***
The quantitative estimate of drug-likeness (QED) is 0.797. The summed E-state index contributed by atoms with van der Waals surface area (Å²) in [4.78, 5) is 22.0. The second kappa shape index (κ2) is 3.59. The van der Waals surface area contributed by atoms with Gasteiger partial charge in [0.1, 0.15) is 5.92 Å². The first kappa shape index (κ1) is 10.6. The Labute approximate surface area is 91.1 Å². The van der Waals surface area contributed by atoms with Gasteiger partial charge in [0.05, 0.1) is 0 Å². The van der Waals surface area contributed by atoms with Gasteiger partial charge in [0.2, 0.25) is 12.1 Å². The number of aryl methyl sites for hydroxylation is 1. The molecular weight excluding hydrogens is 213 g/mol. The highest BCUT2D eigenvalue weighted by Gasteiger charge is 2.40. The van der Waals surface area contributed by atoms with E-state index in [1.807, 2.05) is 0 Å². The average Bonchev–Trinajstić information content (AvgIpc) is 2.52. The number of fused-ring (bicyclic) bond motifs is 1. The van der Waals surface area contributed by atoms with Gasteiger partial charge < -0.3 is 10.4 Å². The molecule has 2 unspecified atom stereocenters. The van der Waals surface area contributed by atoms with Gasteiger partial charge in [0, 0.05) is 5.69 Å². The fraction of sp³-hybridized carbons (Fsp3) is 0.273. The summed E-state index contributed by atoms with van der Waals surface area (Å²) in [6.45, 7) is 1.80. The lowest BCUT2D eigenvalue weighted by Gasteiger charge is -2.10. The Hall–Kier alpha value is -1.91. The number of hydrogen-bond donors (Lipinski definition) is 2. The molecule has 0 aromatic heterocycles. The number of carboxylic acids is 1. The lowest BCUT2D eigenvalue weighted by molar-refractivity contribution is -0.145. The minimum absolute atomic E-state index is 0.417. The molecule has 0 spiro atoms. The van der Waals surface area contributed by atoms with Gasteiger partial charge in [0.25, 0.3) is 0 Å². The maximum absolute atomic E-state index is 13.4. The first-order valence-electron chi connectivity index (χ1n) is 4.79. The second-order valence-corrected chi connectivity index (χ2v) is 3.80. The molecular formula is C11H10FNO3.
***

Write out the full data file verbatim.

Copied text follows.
The quantitative estimate of drug-likeness (QED) is 0.797. The summed E-state index contributed by atoms with van der Waals surface area (Å²) in [4.78, 5) is 22.0. The second kappa shape index (κ2) is 3.59. The van der Waals surface area contributed by atoms with Gasteiger partial charge in [0.1, 0.15) is 5.92 Å². The first kappa shape index (κ1) is 10.6. The Labute approximate surface area is 91.1 Å². The van der Waals surface area contributed by atoms with Gasteiger partial charge in [0.05, 0.1) is 0 Å². The van der Waals surface area contributed by atoms with Gasteiger partial charge in [0.2, 0.25) is 12.1 Å². The number of aryl methyl sites for hydroxylation is 1. The molecular weight excluding hydrogens is 213 g/mol. The highest BCUT2D eigenvalue weighted by Gasteiger charge is 2.40. The van der Waals surface area contributed by atoms with E-state index in [1.807, 2.05) is 0 Å². The average Bonchev–Trinajstić information content (AvgIpc) is 2.52. The number of fused-ring (bicyclic) bond motifs is 1. The van der Waals surface area contributed by atoms with Gasteiger partial charge < -0.3 is 10.4 Å². The molecule has 2 unspecified atom stereocenters. The van der Waals surface area contributed by atoms with Gasteiger partial charge in [0, 0.05) is 5.69 Å². The fraction of sp³-hybridized carbons (Fsp3) is 0.273. The summed E-state index contributed by atoms with van der Waals surface area (Å²) in [6.45, 7) is 1.80. The lowest BCUT2D eigenvalue weighted by Gasteiger charge is -2.10. The Hall–Kier alpha value is -1.91. The number of hydrogen-bond donors (Lipinski definition) is 2. The molecule has 0 aromatic heterocycles. The number of carboxylic acids is 1. The lowest BCUT2D eigenvalue weighted by molar-refractivity contribution is -0.145. The minimum absolute atomic E-state index is 0.417. The molecule has 0 spiro atoms. The van der Waals surface area contributed by atoms with Gasteiger partial charge in [0.25, 0.3) is 0 Å². The maximum absolute atomic E-state index is 13.4. The first-order valence-electron chi connectivity index (χ1n) is 4.79. The second-order valence-corrected chi connectivity index (χ2v) is 3.80. The molecular formula is C11H10FNO3.